'Split' repeats, beats out newcomers 'A Dog’s Purpose,' 'Resident Evil: The Final Chapter'

ScreenerBlog

M. Night Shyamalan's Split continues its lucrative box office run, a mere 34.3% drop bringing its second weekend gross to $26.2 million. Worldwide, the film has brought in $101.6 million so far, earning back its reported $9 million budget more than ten times over. 

Coming in in second place was fellow Universal title A Dog’s Purpose, which hit a bump in the road a few days before release when a video surfaced of a dog allegedly being abused on-set. Still, the video didn’t have that much of an impact, as A Dog’s Purpose delivered on expectations with an $18.3 million opening. An A CinemaScore indicates that earnings should keep trucking along in the coming weeks.

New release Resident Evil: The Final Chapter wasn’t quite so successful, its $13.8 million opening landing it behind holdover Hidden Figures (weekend gross $14 million, total gross $104 million) and out of the top three. The Final Chapter gives the Resident Evil franchise its lowest opening by a fairly sizable margin; the first Resident Evil movie, now the second-lowest opener, debuted to $17.7 million back in 2002. Still, the franchise tends to do pretty well internationally, and that continues to be the case here; in foreign markets, The Final Chapter has brought in $64.5 million so far, more than earning back the film’s budget and opening the door for a possible Resident Evil 7.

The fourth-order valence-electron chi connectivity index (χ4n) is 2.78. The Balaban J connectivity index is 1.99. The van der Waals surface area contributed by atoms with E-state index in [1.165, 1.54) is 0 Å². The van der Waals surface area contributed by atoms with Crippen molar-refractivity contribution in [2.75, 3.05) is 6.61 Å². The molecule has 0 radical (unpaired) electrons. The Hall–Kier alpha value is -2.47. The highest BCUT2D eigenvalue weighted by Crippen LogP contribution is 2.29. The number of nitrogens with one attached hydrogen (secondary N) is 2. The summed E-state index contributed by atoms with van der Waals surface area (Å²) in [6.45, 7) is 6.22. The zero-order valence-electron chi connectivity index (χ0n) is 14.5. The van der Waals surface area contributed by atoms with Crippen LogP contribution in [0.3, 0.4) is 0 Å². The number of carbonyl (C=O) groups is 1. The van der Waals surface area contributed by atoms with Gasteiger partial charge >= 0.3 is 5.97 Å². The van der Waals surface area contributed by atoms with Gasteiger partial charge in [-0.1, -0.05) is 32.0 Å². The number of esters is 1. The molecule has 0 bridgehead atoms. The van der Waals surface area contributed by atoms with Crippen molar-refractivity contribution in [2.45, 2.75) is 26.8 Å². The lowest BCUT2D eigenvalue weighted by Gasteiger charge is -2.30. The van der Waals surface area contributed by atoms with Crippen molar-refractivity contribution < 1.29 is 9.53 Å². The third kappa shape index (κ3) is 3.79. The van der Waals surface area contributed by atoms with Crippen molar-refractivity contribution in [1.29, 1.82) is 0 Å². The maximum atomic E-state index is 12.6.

Rounding out the top five was La La Land (weekend gross $12 million, total gross $106.5 million), which added 1,271 screens and saw its gross go up 43% as a result. And all the way down at spot number ten we have poor, poor Gold, which opened on 2,166 screens and sunk into obscurity with a $3.4 million opening. Its $1,602 per-theatre average is the lowest for any of this weekend’s films playing on 2,000+ screens. By contrast, the weekend’s highest per-theatre average belongs to The Salesman, which opened to $71,071 on three screens. The Cohen Media Group release got a double recognition bump this week: first when it was nominated for a Best Foreign Language Film Oscar, second when director Asghar Farhadi and lead actress Taraneh Alidoosti announced their intention to boycott the ceremony in response to President Trump's new travel ban.

Also out in limited release were Raees ($1.8 million on 265 screens), Un Padre No Tan Padre ($1 million on 312 screens), Buddies in India ($190,000 on 55 screens) and Kung Fu Yoga ($112,300 on 14 screens).